Posts Tagged ‘Takahe’

Takahe Maths by Julie Ellis, Illus. Isobel Te Aho-White. Pub. OneTree House, 2021

September 13, 2021 Comments off

The fall and rise of the Takahe in New Zealand a conservation story and a unique way to teach simple mathematics especially addition and subtraction.

The takahe is a flightless, plump bird with a magnificent red beak, red spindly legs and blue green plumage. When the Maori came there were approx. 10,000 Takahe in NZ. They were easy to catch and made a nice meal so numbers fell by 1,500.

The arrival of Europeans knocked off a further 1,700 so the Takahe hid in remote tussock covered mountainous valleys. Stoats and weasels ate their eggs and numbers reduced further. From 1800-1900 only 4 were spotted and the opinion was that they were extinct.

In 1948 Geoffrey Orbell found Takahe in the Murchison Mountains above lake Te Anau. Since then they have been the target of conservation and this classy picture book tells that story. Read it and see.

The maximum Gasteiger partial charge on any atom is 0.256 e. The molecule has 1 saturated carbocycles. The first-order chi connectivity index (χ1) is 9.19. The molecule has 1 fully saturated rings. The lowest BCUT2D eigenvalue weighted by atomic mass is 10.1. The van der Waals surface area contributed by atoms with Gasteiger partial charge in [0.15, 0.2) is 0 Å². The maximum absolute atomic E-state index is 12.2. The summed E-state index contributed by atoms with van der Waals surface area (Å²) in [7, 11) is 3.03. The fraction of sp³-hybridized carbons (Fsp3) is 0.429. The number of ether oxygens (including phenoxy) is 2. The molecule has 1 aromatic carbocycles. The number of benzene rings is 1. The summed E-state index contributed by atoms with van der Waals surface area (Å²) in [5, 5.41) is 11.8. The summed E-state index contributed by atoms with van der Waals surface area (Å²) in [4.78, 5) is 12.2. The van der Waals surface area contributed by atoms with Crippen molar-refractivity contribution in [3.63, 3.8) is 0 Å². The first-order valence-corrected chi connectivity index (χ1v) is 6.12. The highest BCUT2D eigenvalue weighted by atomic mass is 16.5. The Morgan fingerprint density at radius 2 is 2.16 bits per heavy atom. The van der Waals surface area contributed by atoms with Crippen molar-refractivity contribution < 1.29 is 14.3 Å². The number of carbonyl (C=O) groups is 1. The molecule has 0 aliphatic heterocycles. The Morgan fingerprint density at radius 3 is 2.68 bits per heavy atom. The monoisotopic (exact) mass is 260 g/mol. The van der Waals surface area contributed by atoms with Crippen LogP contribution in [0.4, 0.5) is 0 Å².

Clever text by Julie Ellis has the reader doing simple maths to plot the progress of the Takahe while perceptive illustrations create a pleasing picture book.

Essential picture book for the classroom and the home for juniors and pre school children. Don’t miss this one

Takahe Trouble by sally Sutton, illus. by Jenny Cooper. Pub. Scholastic, 2021

June 3, 2021 Comments off

I liked this story for a three reasons. Firstly because it is about an endangered NZ flightless bird, the takahe, well two actually, Secondly it is a true story and thirdly the illustrations of the two takahe are delightful.

Walter is a very conservative takahe. Takes no risks, has yet to find his adventurous side and steadies the ship in a crisis. Manaaki is a devil may care takahe, wants to see a rat, a roaring road and eat foreign food.

Manaaki cajoles Walter into getting through the fence and come what may. Each of Manaaki’s desires are going to come true and others too. It is a night they will never forget but caring humans are in sight.

Deliciously illustrated by Jenny Cooper. The two teenage takahe are drawn to character and the rat is a pearler.

Great story, very witty, easy to read a very classy idea. The truth of the story is in the back. get it and read it.

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